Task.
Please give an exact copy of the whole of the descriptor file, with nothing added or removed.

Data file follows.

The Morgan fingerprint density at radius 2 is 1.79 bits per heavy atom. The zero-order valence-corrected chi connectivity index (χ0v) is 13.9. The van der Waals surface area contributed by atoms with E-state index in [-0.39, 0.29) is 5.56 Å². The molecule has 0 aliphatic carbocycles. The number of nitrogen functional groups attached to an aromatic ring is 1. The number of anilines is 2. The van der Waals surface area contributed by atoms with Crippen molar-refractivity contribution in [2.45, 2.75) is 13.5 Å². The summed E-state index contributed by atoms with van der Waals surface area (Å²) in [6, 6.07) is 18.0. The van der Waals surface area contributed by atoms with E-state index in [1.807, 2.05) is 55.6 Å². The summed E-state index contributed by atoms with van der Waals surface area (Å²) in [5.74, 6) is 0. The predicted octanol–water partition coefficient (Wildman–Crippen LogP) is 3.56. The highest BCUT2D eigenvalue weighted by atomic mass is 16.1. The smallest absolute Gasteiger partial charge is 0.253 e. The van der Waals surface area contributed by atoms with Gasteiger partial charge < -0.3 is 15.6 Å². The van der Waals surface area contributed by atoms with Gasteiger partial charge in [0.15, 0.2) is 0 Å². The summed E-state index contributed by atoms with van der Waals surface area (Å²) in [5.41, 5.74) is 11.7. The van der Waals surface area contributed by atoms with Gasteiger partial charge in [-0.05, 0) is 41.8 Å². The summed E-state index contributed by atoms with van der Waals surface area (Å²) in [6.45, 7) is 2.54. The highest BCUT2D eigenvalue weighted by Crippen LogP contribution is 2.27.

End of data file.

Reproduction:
The Morgan fingerprint density at radius 2 is 1.79 bits per heavy atom. The zero-order valence-corrected chi connectivity index (χ0v) is 13.9. The van der Waals surface area contributed by atoms with E-state index in [-0.39, 0.29) is 5.56 Å². The molecule has 0 aliphatic carbocycles. The number of nitrogen functional groups attached to an aromatic ring is 1. The number of anilines is 2. The van der Waals surface area contributed by atoms with Crippen molar-refractivity contribution in [2.45, 2.75) is 13.5 Å². The summed E-state index contributed by atoms with van der Waals surface area (Å²) in [6, 6.07) is 18.0. The van der Waals surface area contributed by atoms with E-state index in [1.807, 2.05) is 55.6 Å². The summed E-state index contributed by atoms with van der Waals surface area (Å²) in [5.74, 6) is 0. The predicted octanol–water partition coefficient (Wildman–Crippen LogP) is 3.56. The highest BCUT2D eigenvalue weighted by atomic mass is 16.1. The smallest absolute Gasteiger partial charge is 0.253 e. The van der Waals surface area contributed by atoms with Gasteiger partial charge < -0.3 is 15.6 Å². The van der Waals surface area contributed by atoms with Gasteiger partial charge in [0.15, 0.2) is 0 Å². The summed E-state index contributed by atoms with van der Waals surface area (Å²) in [5.41, 5.74) is 11.7. The van der Waals surface area contributed by atoms with Gasteiger partial charge in [-0.05, 0) is 41.8 Å². The summed E-state index contributed by atoms with van der Waals surface area (Å²) in [6.45, 7) is 2.54. The highest BCUT2D eigenvalue weighted by Crippen LogP contribution is 2.27.